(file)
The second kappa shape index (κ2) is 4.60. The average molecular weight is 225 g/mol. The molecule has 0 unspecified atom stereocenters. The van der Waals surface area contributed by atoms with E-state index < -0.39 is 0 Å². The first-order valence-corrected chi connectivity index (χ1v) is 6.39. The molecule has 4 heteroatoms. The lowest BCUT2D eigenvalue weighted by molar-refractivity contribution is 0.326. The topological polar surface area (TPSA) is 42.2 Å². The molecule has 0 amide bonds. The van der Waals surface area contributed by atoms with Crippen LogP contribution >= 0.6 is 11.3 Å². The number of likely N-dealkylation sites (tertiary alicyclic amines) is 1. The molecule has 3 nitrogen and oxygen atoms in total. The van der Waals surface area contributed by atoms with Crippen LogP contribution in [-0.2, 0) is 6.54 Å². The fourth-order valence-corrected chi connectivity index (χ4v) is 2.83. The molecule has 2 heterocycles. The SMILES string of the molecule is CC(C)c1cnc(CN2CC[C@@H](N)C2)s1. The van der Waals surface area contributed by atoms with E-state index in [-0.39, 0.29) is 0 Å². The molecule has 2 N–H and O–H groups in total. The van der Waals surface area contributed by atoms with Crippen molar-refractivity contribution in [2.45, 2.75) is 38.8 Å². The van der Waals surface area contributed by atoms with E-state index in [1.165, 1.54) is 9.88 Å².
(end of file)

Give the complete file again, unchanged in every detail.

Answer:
The second kappa shape index (κ2) is 4.60. The average molecular weight is 225 g/mol. The molecule has 0 unspecified atom stereocenters. The van der Waals surface area contributed by atoms with E-state index < -0.39 is 0 Å². The first-order valence-corrected chi connectivity index (χ1v) is 6.39. The molecule has 4 heteroatoms. The lowest BCUT2D eigenvalue weighted by molar-refractivity contribution is 0.326. The topological polar surface area (TPSA) is 42.2 Å². The molecule has 0 amide bonds. The van der Waals surface area contributed by atoms with Crippen LogP contribution >= 0.6 is 11.3 Å². The number of likely N-dealkylation sites (tertiary alicyclic amines) is 1. The molecule has 3 nitrogen and oxygen atoms in total. The van der Waals surface area contributed by atoms with Crippen LogP contribution in [-0.2, 0) is 6.54 Å². The fourth-order valence-corrected chi connectivity index (χ4v) is 2.83. The molecule has 2 heterocycles. The SMILES string of the molecule is CC(C)c1cnc(CN2CC[C@@H](N)C2)s1. The van der Waals surface area contributed by atoms with E-state index in [-0.39, 0.29) is 0 Å². The molecule has 2 N–H and O–H groups in total. The van der Waals surface area contributed by atoms with Crippen molar-refractivity contribution in [2.45, 2.75) is 38.8 Å². The van der Waals surface area contributed by atoms with E-state index in [1.165, 1.54) is 9.88 Å².